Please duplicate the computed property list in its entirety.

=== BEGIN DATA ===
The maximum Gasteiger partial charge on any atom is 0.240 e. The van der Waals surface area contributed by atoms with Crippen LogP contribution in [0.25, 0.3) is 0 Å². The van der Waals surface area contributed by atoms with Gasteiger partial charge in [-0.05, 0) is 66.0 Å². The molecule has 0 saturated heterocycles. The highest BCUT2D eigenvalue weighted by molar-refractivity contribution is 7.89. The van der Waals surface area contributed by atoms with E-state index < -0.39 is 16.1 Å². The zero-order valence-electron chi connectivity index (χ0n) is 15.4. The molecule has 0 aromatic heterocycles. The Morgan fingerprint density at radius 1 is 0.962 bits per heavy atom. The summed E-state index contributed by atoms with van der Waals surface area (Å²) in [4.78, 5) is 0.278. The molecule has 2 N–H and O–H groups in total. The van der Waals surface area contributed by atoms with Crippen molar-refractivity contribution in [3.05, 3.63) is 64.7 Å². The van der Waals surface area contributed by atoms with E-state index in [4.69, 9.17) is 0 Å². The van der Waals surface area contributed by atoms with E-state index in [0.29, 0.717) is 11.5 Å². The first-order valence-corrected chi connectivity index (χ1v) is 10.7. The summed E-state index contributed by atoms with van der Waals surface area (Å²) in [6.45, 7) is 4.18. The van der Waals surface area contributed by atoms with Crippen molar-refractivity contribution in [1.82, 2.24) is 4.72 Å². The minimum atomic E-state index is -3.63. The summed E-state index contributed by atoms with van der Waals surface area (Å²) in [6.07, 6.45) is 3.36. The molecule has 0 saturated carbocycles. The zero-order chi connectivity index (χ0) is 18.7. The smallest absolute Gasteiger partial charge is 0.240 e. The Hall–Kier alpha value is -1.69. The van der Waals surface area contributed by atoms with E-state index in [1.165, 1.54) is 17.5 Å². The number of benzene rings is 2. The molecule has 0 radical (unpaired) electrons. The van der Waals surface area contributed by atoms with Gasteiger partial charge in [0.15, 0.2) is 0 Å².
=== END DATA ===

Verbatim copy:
The maximum Gasteiger partial charge on any atom is 0.240 e. The van der Waals surface area contributed by atoms with Crippen LogP contribution in [0.25, 0.3) is 0 Å². The van der Waals surface area contributed by atoms with Gasteiger partial charge in [-0.05, 0) is 66.0 Å². The molecule has 0 saturated heterocycles. The highest BCUT2D eigenvalue weighted by molar-refractivity contribution is 7.89. The van der Waals surface area contributed by atoms with E-state index < -0.39 is 16.1 Å². The zero-order valence-electron chi connectivity index (χ0n) is 15.4. The molecule has 0 aromatic heterocycles. The Morgan fingerprint density at radius 1 is 0.962 bits per heavy atom. The summed E-state index contributed by atoms with van der Waals surface area (Å²) in [4.78, 5) is 0.278. The molecule has 2 N–H and O–H groups in total. The van der Waals surface area contributed by atoms with Crippen molar-refractivity contribution in [3.05, 3.63) is 64.7 Å². The van der Waals surface area contributed by atoms with E-state index in [4.69, 9.17) is 0 Å². The van der Waals surface area contributed by atoms with E-state index in [0.29, 0.717) is 11.5 Å². The first-order valence-corrected chi connectivity index (χ1v) is 10.7. The summed E-state index contributed by atoms with van der Waals surface area (Å²) in [6.45, 7) is 4.18. The van der Waals surface area contributed by atoms with Crippen molar-refractivity contribution in [1.82, 2.24) is 4.72 Å². The minimum atomic E-state index is -3.63. The summed E-state index contributed by atoms with van der Waals surface area (Å²) in [6.07, 6.45) is 3.36. The molecule has 0 saturated carbocycles. The zero-order chi connectivity index (χ0) is 18.7. The smallest absolute Gasteiger partial charge is 0.240 e. The Hall–Kier alpha value is -1.69. The van der Waals surface area contributed by atoms with E-state index in [1.165, 1.54) is 17.5 Å². The number of benzene rings is 2. The molecule has 0 radical (unpaired) electrons. The van der Waals surface area contributed by atoms with Gasteiger partial charge in [0.15, 0.2) is 0 Å².